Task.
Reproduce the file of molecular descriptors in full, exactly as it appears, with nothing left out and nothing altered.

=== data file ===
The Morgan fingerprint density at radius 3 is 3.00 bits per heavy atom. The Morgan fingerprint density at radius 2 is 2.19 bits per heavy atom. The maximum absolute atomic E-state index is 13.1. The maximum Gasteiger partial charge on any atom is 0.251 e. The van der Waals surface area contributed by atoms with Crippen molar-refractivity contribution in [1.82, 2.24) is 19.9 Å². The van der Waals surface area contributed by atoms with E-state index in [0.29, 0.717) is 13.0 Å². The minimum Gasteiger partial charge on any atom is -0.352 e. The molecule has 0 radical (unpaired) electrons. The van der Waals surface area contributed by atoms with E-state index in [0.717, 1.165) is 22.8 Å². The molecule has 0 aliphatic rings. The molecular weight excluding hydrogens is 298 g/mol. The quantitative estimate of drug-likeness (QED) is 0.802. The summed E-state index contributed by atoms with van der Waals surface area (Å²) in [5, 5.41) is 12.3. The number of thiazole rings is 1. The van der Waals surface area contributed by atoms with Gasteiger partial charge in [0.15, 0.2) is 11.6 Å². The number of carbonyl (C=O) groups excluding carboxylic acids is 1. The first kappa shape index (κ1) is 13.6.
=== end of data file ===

The Morgan fingerprint density at radius 3 is 3.00 bits per heavy atom. The Morgan fingerprint density at radius 2 is 2.19 bits per heavy atom. The maximum absolute atomic E-state index is 13.1. The maximum Gasteiger partial charge on any atom is 0.251 e. The van der Waals surface area contributed by atoms with Crippen molar-refractivity contribution in [1.82, 2.24) is 19.9 Å². The van der Waals surface area contributed by atoms with E-state index in [0.29, 0.717) is 13.0 Å². The minimum Gasteiger partial charge on any atom is -0.352 e. The molecule has 0 radical (unpaired) electrons. The van der Waals surface area contributed by atoms with E-state index in [0.717, 1.165) is 22.8 Å². The molecule has 0 aliphatic rings. The molecular weight excluding hydrogens is 298 g/mol. The quantitative estimate of drug-likeness (QED) is 0.802. The summed E-state index contributed by atoms with van der Waals surface area (Å²) in [5, 5.41) is 12.3. The number of thiazole rings is 1. The van der Waals surface area contributed by atoms with Gasteiger partial charge in [0.15, 0.2) is 11.6 Å². The number of carbonyl (C=O) groups excluding carboxylic acids is 1. The first kappa shape index (κ1) is 13.6.